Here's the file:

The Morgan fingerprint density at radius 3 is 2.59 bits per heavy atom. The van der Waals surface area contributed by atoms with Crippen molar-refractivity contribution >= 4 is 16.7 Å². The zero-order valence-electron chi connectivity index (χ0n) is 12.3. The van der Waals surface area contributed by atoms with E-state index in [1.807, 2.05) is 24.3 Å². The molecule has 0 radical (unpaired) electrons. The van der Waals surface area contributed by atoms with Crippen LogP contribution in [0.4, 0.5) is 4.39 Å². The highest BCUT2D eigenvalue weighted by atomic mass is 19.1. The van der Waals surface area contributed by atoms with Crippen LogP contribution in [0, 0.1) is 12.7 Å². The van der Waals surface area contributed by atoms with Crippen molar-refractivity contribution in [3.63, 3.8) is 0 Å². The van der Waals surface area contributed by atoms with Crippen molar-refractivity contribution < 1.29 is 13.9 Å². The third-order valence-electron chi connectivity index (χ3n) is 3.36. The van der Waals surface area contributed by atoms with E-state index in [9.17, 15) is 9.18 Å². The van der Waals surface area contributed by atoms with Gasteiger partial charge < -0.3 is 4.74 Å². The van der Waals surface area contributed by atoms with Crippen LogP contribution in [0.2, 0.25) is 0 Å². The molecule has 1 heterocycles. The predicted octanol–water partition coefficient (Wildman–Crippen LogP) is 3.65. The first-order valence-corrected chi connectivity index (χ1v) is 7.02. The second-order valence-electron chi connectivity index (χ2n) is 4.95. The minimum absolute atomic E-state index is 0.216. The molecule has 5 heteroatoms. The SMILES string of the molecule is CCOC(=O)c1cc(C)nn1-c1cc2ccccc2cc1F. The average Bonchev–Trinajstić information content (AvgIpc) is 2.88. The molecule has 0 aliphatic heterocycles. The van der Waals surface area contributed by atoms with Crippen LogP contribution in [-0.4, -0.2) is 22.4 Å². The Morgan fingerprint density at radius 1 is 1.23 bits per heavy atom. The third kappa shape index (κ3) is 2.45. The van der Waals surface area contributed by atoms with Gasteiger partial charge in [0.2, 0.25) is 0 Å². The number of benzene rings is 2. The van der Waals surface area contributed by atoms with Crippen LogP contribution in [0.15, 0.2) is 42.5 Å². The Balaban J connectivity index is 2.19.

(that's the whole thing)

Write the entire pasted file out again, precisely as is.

The Morgan fingerprint density at radius 3 is 2.59 bits per heavy atom. The van der Waals surface area contributed by atoms with Crippen molar-refractivity contribution >= 4 is 16.7 Å². The zero-order valence-electron chi connectivity index (χ0n) is 12.3. The van der Waals surface area contributed by atoms with E-state index in [1.807, 2.05) is 24.3 Å². The molecule has 0 radical (unpaired) electrons. The van der Waals surface area contributed by atoms with Crippen LogP contribution in [0.4, 0.5) is 4.39 Å². The highest BCUT2D eigenvalue weighted by atomic mass is 19.1. The van der Waals surface area contributed by atoms with Crippen LogP contribution in [0, 0.1) is 12.7 Å². The van der Waals surface area contributed by atoms with Crippen molar-refractivity contribution in [3.63, 3.8) is 0 Å². The van der Waals surface area contributed by atoms with Crippen molar-refractivity contribution < 1.29 is 13.9 Å². The third-order valence-electron chi connectivity index (χ3n) is 3.36. The van der Waals surface area contributed by atoms with E-state index in [9.17, 15) is 9.18 Å². The van der Waals surface area contributed by atoms with Gasteiger partial charge < -0.3 is 4.74 Å². The van der Waals surface area contributed by atoms with Crippen LogP contribution in [0.2, 0.25) is 0 Å². The molecule has 1 heterocycles. The predicted octanol–water partition coefficient (Wildman–Crippen LogP) is 3.65. The first-order valence-corrected chi connectivity index (χ1v) is 7.02. The second-order valence-electron chi connectivity index (χ2n) is 4.95. The minimum absolute atomic E-state index is 0.216. The molecule has 5 heteroatoms. The SMILES string of the molecule is CCOC(=O)c1cc(C)nn1-c1cc2ccccc2cc1F. The average Bonchev–Trinajstić information content (AvgIpc) is 2.88. The molecule has 0 aliphatic heterocycles. The van der Waals surface area contributed by atoms with Crippen LogP contribution in [-0.4, -0.2) is 22.4 Å². The Morgan fingerprint density at radius 1 is 1.23 bits per heavy atom. The third kappa shape index (κ3) is 2.45. The van der Waals surface area contributed by atoms with Gasteiger partial charge in [0.2, 0.25) is 0 Å². The number of benzene rings is 2. The van der Waals surface area contributed by atoms with Crippen LogP contribution in [0.15, 0.2) is 42.5 Å². The Balaban J connectivity index is 2.19.